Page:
SupplementsAn exercise program combined with supplemental protein ormicronutrients has no benefit over exercise alone in increasingaerobic capacity, muscle strength, and function. To date, nutritionalmanipulation has no added benefit on performance. ProteinAthletesTypical protein needs for athletes ranges from 1.2 to 1.6 g/kg body weight. For enduranceathletes, about 10% of energy comes from protein and would benefit from increasedintake. Untrained subjects undergoing endurance training need about 1 to 1.2 g/kg/d,which is above the RDA of 0.8 g/kg body weight. Body Building In the initial stages of body building when a lot of new tissue is being built, intake around 1.8-2.0 g/kg body weight is recommended. Resistance exercise seems to exert an anabolic effect and allows for better protein utilization. Once the desired muscle mass is achieved, protein intake need not exceed twice that of the RDA.Older AdultsA subset of about 20 to 25% of older men and women may not be gettingthe RDA for protein. For them (and the very frail, or with denture problemsand poor food intake) increased protein intake is recommended whenthey are starting an exercise program. Protein should be from foodsources, not from supplements. Milk shakes and other dairy-based foodscan be used as protein supplements. Toxicity There could be a toxicity risk when people consume too much protein (over 2.0 g/kg/d). An excessive load of protein represents a stress on the kidneys. This is even more of a concern with the elderly, when kidney activity decreases. So, it is important to realize that very high protein diets will result in overworking the filtration system of the kidneys.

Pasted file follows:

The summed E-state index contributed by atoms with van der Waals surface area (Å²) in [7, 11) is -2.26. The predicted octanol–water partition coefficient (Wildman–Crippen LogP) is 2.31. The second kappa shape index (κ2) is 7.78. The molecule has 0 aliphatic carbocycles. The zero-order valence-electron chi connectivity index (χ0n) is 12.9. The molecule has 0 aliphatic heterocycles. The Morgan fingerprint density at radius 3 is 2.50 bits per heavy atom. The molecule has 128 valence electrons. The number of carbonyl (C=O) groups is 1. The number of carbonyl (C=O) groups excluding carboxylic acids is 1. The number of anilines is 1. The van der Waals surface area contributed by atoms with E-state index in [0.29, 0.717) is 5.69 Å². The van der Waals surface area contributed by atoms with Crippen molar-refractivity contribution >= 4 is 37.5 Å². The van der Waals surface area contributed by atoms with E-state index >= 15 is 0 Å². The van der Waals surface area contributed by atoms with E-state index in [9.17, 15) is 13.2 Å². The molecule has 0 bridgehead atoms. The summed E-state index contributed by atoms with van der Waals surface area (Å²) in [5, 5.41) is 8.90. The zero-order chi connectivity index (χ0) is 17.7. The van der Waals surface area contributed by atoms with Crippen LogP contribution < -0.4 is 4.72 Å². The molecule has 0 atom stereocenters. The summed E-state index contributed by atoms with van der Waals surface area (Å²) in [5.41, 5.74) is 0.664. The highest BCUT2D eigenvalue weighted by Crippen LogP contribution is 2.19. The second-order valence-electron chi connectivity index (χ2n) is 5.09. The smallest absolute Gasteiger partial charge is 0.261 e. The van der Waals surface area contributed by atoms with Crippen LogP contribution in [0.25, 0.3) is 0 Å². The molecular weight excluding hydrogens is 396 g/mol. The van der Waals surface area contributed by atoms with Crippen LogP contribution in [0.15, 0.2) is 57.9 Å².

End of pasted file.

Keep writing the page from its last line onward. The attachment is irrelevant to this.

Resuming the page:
“Appropriate” Activities for “Inappropriate” Activities Carbohydrate Loading: for Carbohydrate Loading: • Marathons • Football games • Long-distance swimming • 10-k runs • 30-k runs • Walking and hiking • Triathlons • Most swimming events • Soccer • Basketball games • Long-distance canoe racing • Weight lifting • Cycling events • Most track and field The Pennington Biomedical Research Center is a world- renowned nutrition research center. Mission: To promote healthier lives through research and education in nutrition and preventative medicine.Pennington Nutrition Series, The Pennington Center has six priorities in research: 1. Clinical Obesity ResearchNumber 10, 2005 2. Experimental Obesity 3. Functional FoodsAuthors: 4. Health and Performance EnhancementHeli Roy PhD, RD 5. Nutrition and Chronic DiseasesShanna Lundy, BS 6. Nutrition and the BrainDivision of Education The research fostered by these divisions can have a profoundPhillip Brantley PhD, Director impact on healthy living and on the prevention of commonPennington Biomedical Research chronic diseases, such as heart disease, cancer, diabetes, hy- pertension and osteoporosis.CenterClaude Bouchard PhD, The Division of Education provides education and information toExecutive Director the scientific community and the public about research findings, training programs and research areas, and coordinates4/05 educational events for the public on various health issues. Sites: We invite people of all ages and backgrounds to participate in Wardlaw G., Kessel M. the exciting research studies being conducted at the Pennington Perspectives in nutrition. Center in Baton Rouge, Louisiana. If you would like to take part, visit the clinical trials web page at www.pbrc.edu or call 5th ed. 2002. (225) 763-2597. Visit our Web Site: www.pbrc.edu